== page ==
Moundville, located on the
border of Tuscaloosa and Hale
grew to be the single largest community north of
Mexico during the 14th
Century. 29 mounds with heights of 3-60 feet. 10 foot palisade wall enclosed
the 185 acre village. This Indian culture controlled the area for 25 miles.
Moundville is believed to have housed 3,000 people.
Black Warrior facilitated commerce and communication amongst many Indian
tribes. The Mississippian Indians made canoes 40 feet in length. This culture
was already gone by the time Desoto arrived.
elsewhere in the state of Alabama, Desoto’s army were the first Europeans to
travel through the Black Warrior basin in the 1540s. Desoto documented the
name of the Black Warrior River used by the Indians as Pafallaya
which translates as “long hair” which was also a name that other tribes used
to refer to the Choctaws. This may indicate the Indians of the region were
of Choctaw descent. (Wood)
Tristan de Luna traveled into Alabama in search of provisions for his
expedition but was disappointed by the decline of Native American chiefdoms
following the diseases left by Desoto.
139 years nothing is known from the basin. This period is known as the
“Century of Obscurity”. However archaeological evidence suggests that
populations withdrew from the region following contact with Desoto, leaving
it virtually devoid of permanent settlements.
However the Black
Basin was far from ignored by Native Americans in the 17th and 18th
centuries. These lands became important hunting grounds that were shared by
the Chickasaws to the north, the Creeks to the east, and the Choctaws to the
south and west. (Wood) In fact, another name for the
Black Warrior River
in the eighteenth century was Apotaka hacha meaning “Border
(apotaka “side” and hacha “river”) since it served as a boundary between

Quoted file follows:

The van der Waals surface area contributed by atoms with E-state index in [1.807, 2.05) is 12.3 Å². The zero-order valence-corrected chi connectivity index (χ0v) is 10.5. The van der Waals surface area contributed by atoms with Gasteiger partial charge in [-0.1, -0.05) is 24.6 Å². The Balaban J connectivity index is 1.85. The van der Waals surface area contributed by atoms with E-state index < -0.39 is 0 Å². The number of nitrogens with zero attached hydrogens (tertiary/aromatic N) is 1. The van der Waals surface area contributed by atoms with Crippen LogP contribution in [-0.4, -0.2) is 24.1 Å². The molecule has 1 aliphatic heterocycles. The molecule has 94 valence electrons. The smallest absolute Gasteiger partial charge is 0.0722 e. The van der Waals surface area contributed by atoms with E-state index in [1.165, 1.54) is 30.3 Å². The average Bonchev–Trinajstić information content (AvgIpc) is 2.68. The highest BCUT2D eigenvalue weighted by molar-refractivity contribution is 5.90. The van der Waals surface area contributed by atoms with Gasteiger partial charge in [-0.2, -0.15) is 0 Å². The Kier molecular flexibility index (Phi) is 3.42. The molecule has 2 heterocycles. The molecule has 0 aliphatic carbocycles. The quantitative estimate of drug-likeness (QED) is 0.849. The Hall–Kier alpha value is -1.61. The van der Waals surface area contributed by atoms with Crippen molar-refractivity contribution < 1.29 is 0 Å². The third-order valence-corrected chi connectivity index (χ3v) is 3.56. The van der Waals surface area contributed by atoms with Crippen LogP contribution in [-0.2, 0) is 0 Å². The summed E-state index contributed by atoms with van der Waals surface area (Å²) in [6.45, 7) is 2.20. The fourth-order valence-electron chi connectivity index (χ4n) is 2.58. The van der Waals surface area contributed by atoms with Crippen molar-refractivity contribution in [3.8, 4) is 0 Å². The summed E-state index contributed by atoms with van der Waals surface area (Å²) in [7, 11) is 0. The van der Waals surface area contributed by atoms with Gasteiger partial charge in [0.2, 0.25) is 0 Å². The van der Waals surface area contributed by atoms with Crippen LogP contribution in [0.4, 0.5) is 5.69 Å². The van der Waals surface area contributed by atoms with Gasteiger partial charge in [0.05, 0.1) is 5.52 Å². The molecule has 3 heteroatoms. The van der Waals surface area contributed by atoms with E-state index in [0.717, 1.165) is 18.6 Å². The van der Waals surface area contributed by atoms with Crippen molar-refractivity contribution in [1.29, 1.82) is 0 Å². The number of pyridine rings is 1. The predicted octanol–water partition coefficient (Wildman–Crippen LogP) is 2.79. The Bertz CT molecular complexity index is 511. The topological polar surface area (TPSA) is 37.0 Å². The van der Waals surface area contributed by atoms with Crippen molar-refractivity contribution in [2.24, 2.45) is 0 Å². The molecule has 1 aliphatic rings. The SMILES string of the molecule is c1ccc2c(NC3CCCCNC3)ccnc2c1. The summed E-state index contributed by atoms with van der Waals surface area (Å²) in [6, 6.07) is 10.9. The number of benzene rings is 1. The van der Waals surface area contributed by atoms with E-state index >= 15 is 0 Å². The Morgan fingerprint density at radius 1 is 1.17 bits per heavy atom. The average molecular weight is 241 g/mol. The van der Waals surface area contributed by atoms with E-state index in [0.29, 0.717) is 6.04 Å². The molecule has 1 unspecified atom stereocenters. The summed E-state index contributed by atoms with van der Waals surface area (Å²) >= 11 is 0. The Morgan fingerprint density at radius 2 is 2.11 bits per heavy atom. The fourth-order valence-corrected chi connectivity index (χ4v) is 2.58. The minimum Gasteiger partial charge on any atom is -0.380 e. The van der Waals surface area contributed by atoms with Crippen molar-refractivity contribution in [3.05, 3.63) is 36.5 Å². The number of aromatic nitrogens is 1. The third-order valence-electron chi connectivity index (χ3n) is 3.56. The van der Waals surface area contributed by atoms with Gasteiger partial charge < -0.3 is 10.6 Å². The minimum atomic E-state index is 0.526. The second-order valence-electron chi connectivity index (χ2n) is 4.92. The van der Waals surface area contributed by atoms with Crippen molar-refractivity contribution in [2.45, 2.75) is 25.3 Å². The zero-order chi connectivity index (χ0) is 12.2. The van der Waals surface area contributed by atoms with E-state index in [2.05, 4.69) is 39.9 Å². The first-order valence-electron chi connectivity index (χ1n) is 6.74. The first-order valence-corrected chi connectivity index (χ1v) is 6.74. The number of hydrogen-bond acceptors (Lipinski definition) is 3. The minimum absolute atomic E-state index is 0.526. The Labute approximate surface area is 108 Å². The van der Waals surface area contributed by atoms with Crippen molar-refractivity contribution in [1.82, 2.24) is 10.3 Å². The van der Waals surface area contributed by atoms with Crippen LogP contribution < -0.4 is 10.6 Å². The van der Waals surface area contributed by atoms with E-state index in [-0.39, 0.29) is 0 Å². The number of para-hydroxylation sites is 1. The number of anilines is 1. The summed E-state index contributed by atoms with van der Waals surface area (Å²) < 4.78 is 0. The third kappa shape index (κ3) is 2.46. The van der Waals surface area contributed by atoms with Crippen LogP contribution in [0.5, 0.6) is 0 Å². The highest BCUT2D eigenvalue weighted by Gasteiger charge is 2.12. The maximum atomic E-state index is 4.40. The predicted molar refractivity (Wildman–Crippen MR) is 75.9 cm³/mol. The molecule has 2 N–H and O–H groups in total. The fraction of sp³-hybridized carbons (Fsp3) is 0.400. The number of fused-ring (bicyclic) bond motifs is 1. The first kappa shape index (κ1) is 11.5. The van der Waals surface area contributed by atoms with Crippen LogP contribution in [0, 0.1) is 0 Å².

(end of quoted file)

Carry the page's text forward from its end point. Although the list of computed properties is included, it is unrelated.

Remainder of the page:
Choctaw, Chickasaw and Creek lands. (Keith and
area remained virtually uninhabited until the late 1700s when Creeks being
pushed west by Georgian encroachment on their lands in the Coosa
Chattahoochee basins began establishing settlements. The Choctaws saw this
as an intrusion on these shared lands and expelled the Creeks at the Battle
of Tuscaloosa. Several years later in 1805 another small settlement of
Creeks began near present day Tuscaloosa.
Another settlement, Black
Town, was believed to be near the mouth of the Sipsey Fork. When one of
Andrew Jackson’s generals, John Coffee, was sent to destroy Creek
settlements in the basin, the famed Davy Crockett mentioned Black
Town in his memoirs of these scuffles with the Creeks. His description
seemed to place the town at present day Tuscaloosa (Tascaluza “Black
Warrior”), and it is this error that gave the city its name today.
standing Indian settlements within the Basin following contact with Desoto
were extremely rare and short-lived.
Following the Creek Indian War the Indians were forced to cede all claims to
the Upper Black Warrior. Two years later, in 1816, the Choctaws ceded the
Basin. Immediately, settlers began moving into the area and in the 1830’s
all southern tribes were forcibly removed west of the Mississippi.
The first significant settlement in the basin
was begun on the bluff at Tuscaloosa
in 1816. Despite being little more than a rough and sparse clear spot in the
Tuscaloosa was incorporated as a town in 1820.
Settling occurred most rapidly along the lower Warrior
bottomlands. This pattern continued throughout the antebellum period with
prosperous plantations located in the bottomlands and small subsistence